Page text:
Foreign-Owned U.S. Operations – Repatriation of Earnings

One of the keys to inbound tax planning is dealing with the repatriation of earnings. From a U.S. tax perspective, inbound investment refers to a foreign person or company establishing U.S. operations. The goal of tax planning for foreign-owned operations is, of course, to minimize the total tax cost. Every foreign-owned U.S. operation should consider the tax implications of repatriating earnings, in other words, how to send money earned in the U.S. back to the foreign parent company.

This article considers various methods of repatriation. The best method or combination of methods will vary for each operation. Some general concepts to consider are the foreign company’s tax rate in their home country, the U.S. corporate tax rate (21%), and the U.S. withholding tax (30%, unless reduced by treaty).


Dividends are one of the most common methods for repatriating earnings. A dividend is a distribution of the earnings and profits of the U.S. company. The payment of a dividend cannot be utilized as a tax deduction for the U.S. company, so the full 21% U.S. corporate tax rate will apply. When profits are distributed to the foreign parent, they are subject to U.S. withholding tax of 30%. This rate may be reduced by treaty, so the ultimate tax treatment of this method will depend on the countries involved.


Utilizing debt instruments is another avenue for repatriating earnings. A loan can be made from the foreign company to the U.S. company. Interest payments made on the loan may be deductible for the U.S. company, reducing its U.S. taxable income. The interest paid to the foreign company is subject to withholding tax. When using debt for repatriation, careful attention must be paid to ensure the debt financing structure is not treated as equity under U.S. law and that the interest payment qualifies as interest under U.S. law.


The foreign company may allow the U.S. company to utilize intangible property, such as patents, trademarks, copyrights, and know-how. The foreign company can license these assets to the U.S. company in exchange for royalties. Royalties are treated similarly to interest. The royalty payments can be used to reduce the U.S. company’s taxable income, but they are subject to U.S. withholding tax.

Management/Service Fees

Charging management fees for services provided by the foreign parent company to its U.S. subsidiary is another way to repatriate earnings. The service fees may be used by the U.S. company to reduce its taxable income. Unlike the methods discussed above, the services fees are not subject to U.S. withholding tax provided that the services are performed outside the U.S.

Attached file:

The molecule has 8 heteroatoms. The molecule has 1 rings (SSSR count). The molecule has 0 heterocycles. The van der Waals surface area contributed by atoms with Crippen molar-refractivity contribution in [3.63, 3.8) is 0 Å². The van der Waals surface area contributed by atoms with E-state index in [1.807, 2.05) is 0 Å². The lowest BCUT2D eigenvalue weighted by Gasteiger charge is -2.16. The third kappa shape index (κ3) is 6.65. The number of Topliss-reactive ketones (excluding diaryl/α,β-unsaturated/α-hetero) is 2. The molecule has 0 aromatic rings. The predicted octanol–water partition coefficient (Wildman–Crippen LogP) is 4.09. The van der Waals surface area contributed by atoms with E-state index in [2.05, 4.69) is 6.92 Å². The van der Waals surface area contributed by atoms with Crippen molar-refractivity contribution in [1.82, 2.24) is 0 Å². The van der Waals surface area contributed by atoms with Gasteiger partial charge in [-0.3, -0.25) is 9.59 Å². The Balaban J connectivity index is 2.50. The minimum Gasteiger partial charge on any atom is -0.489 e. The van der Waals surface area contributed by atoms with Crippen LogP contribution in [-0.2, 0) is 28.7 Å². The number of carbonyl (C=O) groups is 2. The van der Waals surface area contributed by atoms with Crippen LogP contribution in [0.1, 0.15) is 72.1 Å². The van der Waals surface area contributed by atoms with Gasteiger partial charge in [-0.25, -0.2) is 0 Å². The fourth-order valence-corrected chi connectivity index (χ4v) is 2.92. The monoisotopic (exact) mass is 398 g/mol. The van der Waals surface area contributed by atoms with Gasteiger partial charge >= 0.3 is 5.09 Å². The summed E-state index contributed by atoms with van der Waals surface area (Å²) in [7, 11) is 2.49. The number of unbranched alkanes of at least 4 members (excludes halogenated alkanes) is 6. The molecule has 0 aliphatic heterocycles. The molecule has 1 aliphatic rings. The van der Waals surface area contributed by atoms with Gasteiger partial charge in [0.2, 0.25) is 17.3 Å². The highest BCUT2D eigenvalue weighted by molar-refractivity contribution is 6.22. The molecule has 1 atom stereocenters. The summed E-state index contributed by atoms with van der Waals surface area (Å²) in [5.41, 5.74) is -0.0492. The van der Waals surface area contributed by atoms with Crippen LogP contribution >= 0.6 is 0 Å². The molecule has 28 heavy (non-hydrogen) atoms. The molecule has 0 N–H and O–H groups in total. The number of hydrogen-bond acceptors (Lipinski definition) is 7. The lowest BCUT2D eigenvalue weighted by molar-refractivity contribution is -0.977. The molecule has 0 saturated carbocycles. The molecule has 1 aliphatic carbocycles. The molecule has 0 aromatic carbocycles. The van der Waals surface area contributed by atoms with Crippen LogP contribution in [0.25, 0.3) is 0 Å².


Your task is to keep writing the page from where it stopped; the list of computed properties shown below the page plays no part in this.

Transfer Pricing

Transfer pricing refers to the prices of goods and services that are exchanged between related companies. There are elements of transfer pricing when dealing with debt, royalties, management fees, and other goods and services. A general principle of transfer pricing is that the goods and services must be priced at arm’s length. By altering transfer pricing policy, a foreign company may change the allocation of its worldwide profits. For example, a foreign company may charge a higher price for the inventory it sells to its U.S. subsidiary, which decreases the profit of the U.S. company and increases the profit of the foreign company. This can change the allocation of income if the increased price of the inventory is within the range of arm’s length prices.

In conclusion, repatriating earnings from foreign-owned U.S. operations involves navigating the tax laws of two or more countries and implementing strategies to minimize tax liabilities. Whether through dividends, debt arrangements, royalty payments, management fees, or transfer pricing, careful planning and adherence to relevant regulations are essential for optimizing the repatriation of earnings. Seeking guidance from tax professionals with expertise in international taxation can help companies achieve their repatriation objectives while maintaining compliance with applicable laws.

Disclaimer: Hone Maxwell LLP articles and blogs are not intended as legal advice. Additional facts, facts specific to your situation or future developments may affect subjects contained herein. Seek the advice of an attorney before acting or relying upon any information herein.

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